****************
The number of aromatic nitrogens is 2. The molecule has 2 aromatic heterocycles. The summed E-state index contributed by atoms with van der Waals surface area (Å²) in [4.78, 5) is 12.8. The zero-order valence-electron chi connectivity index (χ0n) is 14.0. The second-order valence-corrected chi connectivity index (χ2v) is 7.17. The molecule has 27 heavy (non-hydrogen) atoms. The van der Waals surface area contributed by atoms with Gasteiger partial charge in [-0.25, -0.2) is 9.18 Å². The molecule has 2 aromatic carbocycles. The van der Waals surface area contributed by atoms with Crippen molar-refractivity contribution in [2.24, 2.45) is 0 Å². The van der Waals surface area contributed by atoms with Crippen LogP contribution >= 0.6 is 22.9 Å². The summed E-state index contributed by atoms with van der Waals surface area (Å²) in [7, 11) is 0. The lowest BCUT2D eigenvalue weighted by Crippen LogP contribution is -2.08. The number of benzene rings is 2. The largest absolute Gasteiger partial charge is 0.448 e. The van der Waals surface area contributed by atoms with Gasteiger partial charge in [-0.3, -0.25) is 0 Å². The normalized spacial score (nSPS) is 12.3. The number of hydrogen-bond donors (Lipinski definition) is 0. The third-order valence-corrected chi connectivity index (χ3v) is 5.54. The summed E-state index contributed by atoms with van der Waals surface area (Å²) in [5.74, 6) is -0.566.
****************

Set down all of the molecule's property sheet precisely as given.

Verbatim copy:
The number of aromatic nitrogens is 2. The molecule has 2 aromatic heterocycles. The summed E-state index contributed by atoms with van der Waals surface area (Å²) in [4.78, 5) is 12.8. The zero-order valence-electron chi connectivity index (χ0n) is 14.0. The second-order valence-corrected chi connectivity index (χ2v) is 7.17. The molecule has 27 heavy (non-hydrogen) atoms. The van der Waals surface area contributed by atoms with Gasteiger partial charge in [-0.25, -0.2) is 9.18 Å². The molecule has 2 aromatic carbocycles. The van der Waals surface area contributed by atoms with Crippen molar-refractivity contribution in [2.24, 2.45) is 0 Å². The van der Waals surface area contributed by atoms with Crippen LogP contribution >= 0.6 is 22.9 Å². The summed E-state index contributed by atoms with van der Waals surface area (Å²) in [7, 11) is 0. The lowest BCUT2D eigenvalue weighted by Crippen LogP contribution is -2.08. The number of benzene rings is 2. The largest absolute Gasteiger partial charge is 0.448 e. The van der Waals surface area contributed by atoms with Gasteiger partial charge in [-0.3, -0.25) is 0 Å². The normalized spacial score (nSPS) is 12.3. The number of hydrogen-bond donors (Lipinski definition) is 0. The third-order valence-corrected chi connectivity index (χ3v) is 5.54. The summed E-state index contributed by atoms with van der Waals surface area (Å²) in [5.74, 6) is -0.566.